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Two Freedoms
One for me and one for thee

by Bryan Zepp Jamieson
July 19, 2009

Isaiah Berlin, the noted political scientist, believed there were two types of freedom people could attain to. The first was positive freedom, the notion that one could gain mastery over oneself and guide others to similar self-revelation, and this in turn could change a society and make it free. The other type of freedom, negative freedom, simply meant freedom from coercion by government and society.

The problem with positive freedom, as Berlin saw it, was that when people didn't change to suit the needs of the new order, the new order would compel change, which obviously meant a loss of freedom. Berlin saw this as the inevitable result of all social revolutions. The ultimate, if fictional example of this was George Orwell's “Animal Farm” in which the pigs, having filled the power vacuum after the defeat of the Farmer, wound up taking on the attributes of the farmer. Orwell had Stalin in mind when he wrote it, but it is a commonplace in revolutions. The new leaders, having persuaded the people to rise above themselves to depose the old tyranny, often become tyrants themselves in order to put the Brave New World into being (think of the Great Cultural Leap in Mao's China, or Hitlers' pure Aryan society). Nor is this new; even the Bible described revolutions that turned into “meet the new boss, same as the old boss.” Daniel Webster put it best when he remarked that if the Devil were to overthrow God, he would find it necessary to take on the attributes of God in order to rule in Heaven.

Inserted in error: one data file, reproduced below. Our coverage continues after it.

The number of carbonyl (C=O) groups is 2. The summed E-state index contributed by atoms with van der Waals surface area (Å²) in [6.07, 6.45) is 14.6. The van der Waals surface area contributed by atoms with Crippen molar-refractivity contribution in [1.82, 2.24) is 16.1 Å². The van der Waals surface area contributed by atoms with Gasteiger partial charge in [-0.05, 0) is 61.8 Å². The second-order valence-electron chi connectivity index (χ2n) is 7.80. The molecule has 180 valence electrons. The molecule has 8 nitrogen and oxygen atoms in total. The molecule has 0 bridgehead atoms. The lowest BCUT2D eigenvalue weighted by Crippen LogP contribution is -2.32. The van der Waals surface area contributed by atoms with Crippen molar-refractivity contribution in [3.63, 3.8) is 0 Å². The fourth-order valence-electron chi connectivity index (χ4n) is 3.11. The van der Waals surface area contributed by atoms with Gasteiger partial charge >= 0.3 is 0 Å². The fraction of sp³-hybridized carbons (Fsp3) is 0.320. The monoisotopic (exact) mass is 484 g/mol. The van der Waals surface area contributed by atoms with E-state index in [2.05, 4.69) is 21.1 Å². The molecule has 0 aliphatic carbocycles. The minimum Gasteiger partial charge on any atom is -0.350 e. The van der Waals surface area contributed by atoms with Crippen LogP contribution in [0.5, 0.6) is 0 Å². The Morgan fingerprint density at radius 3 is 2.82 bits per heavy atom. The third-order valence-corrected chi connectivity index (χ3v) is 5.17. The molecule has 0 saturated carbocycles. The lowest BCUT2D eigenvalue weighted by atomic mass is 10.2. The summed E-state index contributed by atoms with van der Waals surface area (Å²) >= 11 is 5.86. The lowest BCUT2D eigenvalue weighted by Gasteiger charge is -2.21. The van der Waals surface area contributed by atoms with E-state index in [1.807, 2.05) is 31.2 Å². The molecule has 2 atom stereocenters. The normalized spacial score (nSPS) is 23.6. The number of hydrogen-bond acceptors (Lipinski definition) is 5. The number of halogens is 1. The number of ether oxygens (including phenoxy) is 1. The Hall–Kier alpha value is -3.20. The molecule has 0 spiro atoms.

After World War II, a simplistic model of human nature, based on game theory, was used to put the ideals of negative freedom into practice. The notion was that we are all essentially meat machines governed by a handful of basic needs and wants, and all that was needed to give us the amount of freedom we wanted was to make it in our best interest to pursue those needs and wants without any government interference.

There's another work of fiction, also dealing with animals, that illustrates this. In “Life of Pi”, by Yann Martel, the narrator, a retired zookeeper, explains that animals in his care enjoyed a level of freedom far beyond any they might have experienced in the wild. The lion never spent several days searching fruitlessly and with increasing desperation for prey. He never had to compete, with tooth and claw and blood, for mates, and his mate never had to fight off another male intent on destroying her cubs. They were free of parasites and had shelter from inclement weather. Nor does the zookeeper act in a coercive manner. The zookeeper noted that many animals, given the opportunity to escape such a life, rapidly return to it.

That's game theory, and negative freedom in a nutshell. The only difference is that in the idea model of the negative freedom, the zookeeper wouldn't even keep the animals locked up, but would simply appeal to their self-interest to make sure they stayed. The zookeeper, in turn, would be rewarded or demoted, based on his success in persuading the animals to stay.